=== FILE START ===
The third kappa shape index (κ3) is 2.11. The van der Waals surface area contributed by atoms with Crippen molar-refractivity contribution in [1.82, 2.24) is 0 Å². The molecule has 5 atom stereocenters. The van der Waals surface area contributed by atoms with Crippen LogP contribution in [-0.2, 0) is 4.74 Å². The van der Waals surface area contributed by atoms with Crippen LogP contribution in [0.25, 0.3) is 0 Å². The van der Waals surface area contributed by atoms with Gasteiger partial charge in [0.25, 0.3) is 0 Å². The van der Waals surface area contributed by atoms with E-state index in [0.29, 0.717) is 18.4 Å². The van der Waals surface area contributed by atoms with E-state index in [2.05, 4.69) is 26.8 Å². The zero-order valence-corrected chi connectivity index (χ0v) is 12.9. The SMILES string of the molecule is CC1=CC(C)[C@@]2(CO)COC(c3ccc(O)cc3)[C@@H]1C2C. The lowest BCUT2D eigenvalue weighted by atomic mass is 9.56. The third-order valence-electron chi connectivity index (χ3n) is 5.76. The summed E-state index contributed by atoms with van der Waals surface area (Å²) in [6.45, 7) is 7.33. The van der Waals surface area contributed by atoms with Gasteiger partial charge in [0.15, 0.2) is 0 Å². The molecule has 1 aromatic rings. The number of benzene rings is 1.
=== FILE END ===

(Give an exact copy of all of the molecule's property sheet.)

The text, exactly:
The third kappa shape index (κ3) is 2.11. The van der Waals surface area contributed by atoms with Crippen molar-refractivity contribution in [1.82, 2.24) is 0 Å². The molecule has 5 atom stereocenters. The van der Waals surface area contributed by atoms with Crippen LogP contribution in [-0.2, 0) is 4.74 Å². The van der Waals surface area contributed by atoms with Crippen LogP contribution in [0.25, 0.3) is 0 Å². The van der Waals surface area contributed by atoms with Gasteiger partial charge in [0.25, 0.3) is 0 Å². The van der Waals surface area contributed by atoms with E-state index in [0.29, 0.717) is 18.4 Å². The van der Waals surface area contributed by atoms with E-state index in [2.05, 4.69) is 26.8 Å². The zero-order valence-corrected chi connectivity index (χ0v) is 12.9. The SMILES string of the molecule is CC1=CC(C)[C@@]2(CO)COC(c3ccc(O)cc3)[C@@H]1C2C. The lowest BCUT2D eigenvalue weighted by atomic mass is 9.56. The third-order valence-electron chi connectivity index (χ3n) is 5.76. The summed E-state index contributed by atoms with van der Waals surface area (Å²) in [6.45, 7) is 7.33. The van der Waals surface area contributed by atoms with Gasteiger partial charge in [0.15, 0.2) is 0 Å². The molecule has 1 aromatic rings. The number of benzene rings is 1.